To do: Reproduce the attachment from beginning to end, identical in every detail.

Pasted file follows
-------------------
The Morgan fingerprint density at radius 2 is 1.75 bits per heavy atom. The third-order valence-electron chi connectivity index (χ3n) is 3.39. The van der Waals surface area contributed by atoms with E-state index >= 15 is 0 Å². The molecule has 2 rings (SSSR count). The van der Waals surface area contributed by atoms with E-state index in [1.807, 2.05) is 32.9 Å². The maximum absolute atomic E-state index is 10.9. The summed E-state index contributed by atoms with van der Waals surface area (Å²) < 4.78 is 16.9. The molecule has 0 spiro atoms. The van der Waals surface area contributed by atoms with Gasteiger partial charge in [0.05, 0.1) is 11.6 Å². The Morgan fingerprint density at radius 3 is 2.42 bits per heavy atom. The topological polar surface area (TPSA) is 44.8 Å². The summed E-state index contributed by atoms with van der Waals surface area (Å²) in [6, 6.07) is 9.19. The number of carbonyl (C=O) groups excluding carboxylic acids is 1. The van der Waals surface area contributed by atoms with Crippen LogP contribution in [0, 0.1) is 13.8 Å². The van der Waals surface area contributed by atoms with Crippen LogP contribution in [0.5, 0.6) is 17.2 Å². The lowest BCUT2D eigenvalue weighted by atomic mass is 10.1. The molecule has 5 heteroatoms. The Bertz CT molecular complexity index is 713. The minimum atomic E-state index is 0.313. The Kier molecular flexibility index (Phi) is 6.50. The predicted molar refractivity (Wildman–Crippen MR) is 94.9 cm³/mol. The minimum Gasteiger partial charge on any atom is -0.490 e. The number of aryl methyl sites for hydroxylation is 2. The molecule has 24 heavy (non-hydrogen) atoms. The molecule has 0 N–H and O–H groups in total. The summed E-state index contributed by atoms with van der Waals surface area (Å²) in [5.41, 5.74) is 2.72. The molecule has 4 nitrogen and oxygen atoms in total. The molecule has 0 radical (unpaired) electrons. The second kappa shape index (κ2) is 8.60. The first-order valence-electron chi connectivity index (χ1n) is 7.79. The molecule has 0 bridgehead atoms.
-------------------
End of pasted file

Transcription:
The Morgan fingerprint density at radius 2 is 1.75 bits per heavy atom. The third-order valence-electron chi connectivity index (χ3n) is 3.39. The van der Waals surface area contributed by atoms with E-state index >= 15 is 0 Å². The molecule has 2 rings (SSSR count). The van der Waals surface area contributed by atoms with E-state index in [1.807, 2.05) is 32.9 Å². The maximum absolute atomic E-state index is 10.9. The summed E-state index contributed by atoms with van der Waals surface area (Å²) < 4.78 is 16.9. The molecule has 0 spiro atoms. The van der Waals surface area contributed by atoms with Gasteiger partial charge in [0.05, 0.1) is 11.6 Å². The Morgan fingerprint density at radius 3 is 2.42 bits per heavy atom. The topological polar surface area (TPSA) is 44.8 Å². The summed E-state index contributed by atoms with van der Waals surface area (Å²) in [6, 6.07) is 9.19. The number of carbonyl (C=O) groups excluding carboxylic acids is 1. The van der Waals surface area contributed by atoms with Crippen LogP contribution in [0, 0.1) is 13.8 Å². The van der Waals surface area contributed by atoms with Crippen LogP contribution in [0.5, 0.6) is 17.2 Å². The lowest BCUT2D eigenvalue weighted by atomic mass is 10.1. The molecule has 5 heteroatoms. The Bertz CT molecular complexity index is 713. The minimum atomic E-state index is 0.313. The Kier molecular flexibility index (Phi) is 6.50. The predicted molar refractivity (Wildman–Crippen MR) is 94.9 cm³/mol. The minimum Gasteiger partial charge on any atom is -0.490 e. The number of aryl methyl sites for hydroxylation is 2. The molecule has 24 heavy (non-hydrogen) atoms. The molecule has 0 N–H and O–H groups in total. The summed E-state index contributed by atoms with van der Waals surface area (Å²) in [5.41, 5.74) is 2.72. The molecule has 4 nitrogen and oxygen atoms in total. The molecule has 0 radical (unpaired) electrons. The second kappa shape index (κ2) is 8.60. The first-order valence-electron chi connectivity index (χ1n) is 7.79. The molecule has 0 bridgehead atoms.